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What is the difference between GCRS and J2000 frames? Which is commonly used worldwide in satellite communications?

I've read a statement here, that GCRS coordinates are based on even more precise axes than those of the old J2000 system. However, the JPL Horizons shows results in J2000 frame.

About the difference between GCRS and ITRS: is GCRS an ECI frame, and ITRS is an ECEF frame?

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Second question first:

About the difference between GCRS and ITRS: is GCRS an ECI frame, and ITRS is an ECEF frame?

Correct.

What is the difference between GCRS and J2000 frames? Which is commonly used worldwide in satellite communications?

The difference is small. The GCRF frame is essentially the ICRF frame, but with a slightly different relativistic time scale. The JPL ephemerides (the underlying basis of JPL Horizons and JPL's SPICE system) treat the J2000 frame and the ICRF frames as equivalent. The ephemerides aren't precise enough to see the difference between the hundredths of arc second difference between the J2000 and ICRF frames. With regard to satellite communications, the beamwidths of the antennae used for deep space communication are over ten times the small discrepancy between the J2000 and ICRF frames; even the uncertainty in antenna pointing exceeds this small discrepancy. For near Earth satellites (where the GCRF is more applicable than the ICRF), beamwidths are even wider.

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  • $\begingroup$ Thanks! So, GCRS is different from J2000, and both are different from ICRS? :) Why GCRS is more applicable than ICRF and J2000? $\endgroup$ – Leeloo Mar 28 '18 at 15:12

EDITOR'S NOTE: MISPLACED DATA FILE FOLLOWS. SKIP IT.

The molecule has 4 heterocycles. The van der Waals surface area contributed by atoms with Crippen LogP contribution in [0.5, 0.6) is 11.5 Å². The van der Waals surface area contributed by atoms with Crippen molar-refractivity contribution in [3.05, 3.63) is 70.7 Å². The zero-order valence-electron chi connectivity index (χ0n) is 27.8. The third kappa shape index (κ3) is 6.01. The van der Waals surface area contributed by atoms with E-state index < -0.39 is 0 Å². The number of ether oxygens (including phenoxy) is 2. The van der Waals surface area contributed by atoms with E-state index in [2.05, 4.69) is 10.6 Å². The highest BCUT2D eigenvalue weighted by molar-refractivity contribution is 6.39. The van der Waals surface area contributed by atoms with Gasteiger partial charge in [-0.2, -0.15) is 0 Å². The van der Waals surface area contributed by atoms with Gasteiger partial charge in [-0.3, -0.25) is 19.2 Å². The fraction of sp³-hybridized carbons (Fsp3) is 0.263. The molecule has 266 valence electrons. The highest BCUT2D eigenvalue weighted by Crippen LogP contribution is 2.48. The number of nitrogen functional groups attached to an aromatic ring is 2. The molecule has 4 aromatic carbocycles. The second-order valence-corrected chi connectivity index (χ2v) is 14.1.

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    $\begingroup$ In theory, all reference frames are equally valid; you could use Neptune-centered inertial frame to model the behavior of a satellite in low Earth orbit or Earth weather. In practice, some reference frames are better than others, depending on the application. An Earth-centered inertial frame is more applicable to satellites orbiting the Earth than is a solar system barycenter-based frame frame (or a Neptune-centered inertial frame), just as an Earth-centered, Earth-fixed frame is better than an Earth-centered inertial frame for modeling what happens near the surface of or inside of the Earth. $\endgroup$ – David Hammen Mar 28 '18 at 17:44
  • $\begingroup$ I mean ICRS, GCRS and J2000 all are Earth Centered Inertial frames. Is GCRS more applicable for Earth satellites? Is it widely used in practice? And why is it 'better'? $\endgroup$ – Leeloo Mar 28 '18 at 23:01
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    $\begingroup$ @uhoh -=One of my personal favorite tests as a key developer of a dynamics software package used widely across JSC was to model the orbit of an object about the Moon in Moon-centered vs Earth-centered vs Earth-Moon barycenter vs Neptune inertial vs solar system barycenter inertial coordinates. In theory, all of those frames are equally valid. In practice, only one did a good job of approximating reality -- and that one (Moon-centered inertial, duh) required a good solar system barycenter model of the orbits of the potentially disrturbing bodies. $\endgroup$ – David Hammen Mar 29 '18 at 2:42
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    $\begingroup$ @uhoh I implemented in J2000 and in GCRS. Got a little difference in z-axis. However, I didn't ask which is better. I asked, which is widely used, which is standart for Earth satellite communications? As David stated, I could also use a Neptune inertial frame, however it would be bizarre if my soft by default calculates in this frame ;) $\endgroup$ – Leeloo Mar 29 '18 at 7:00

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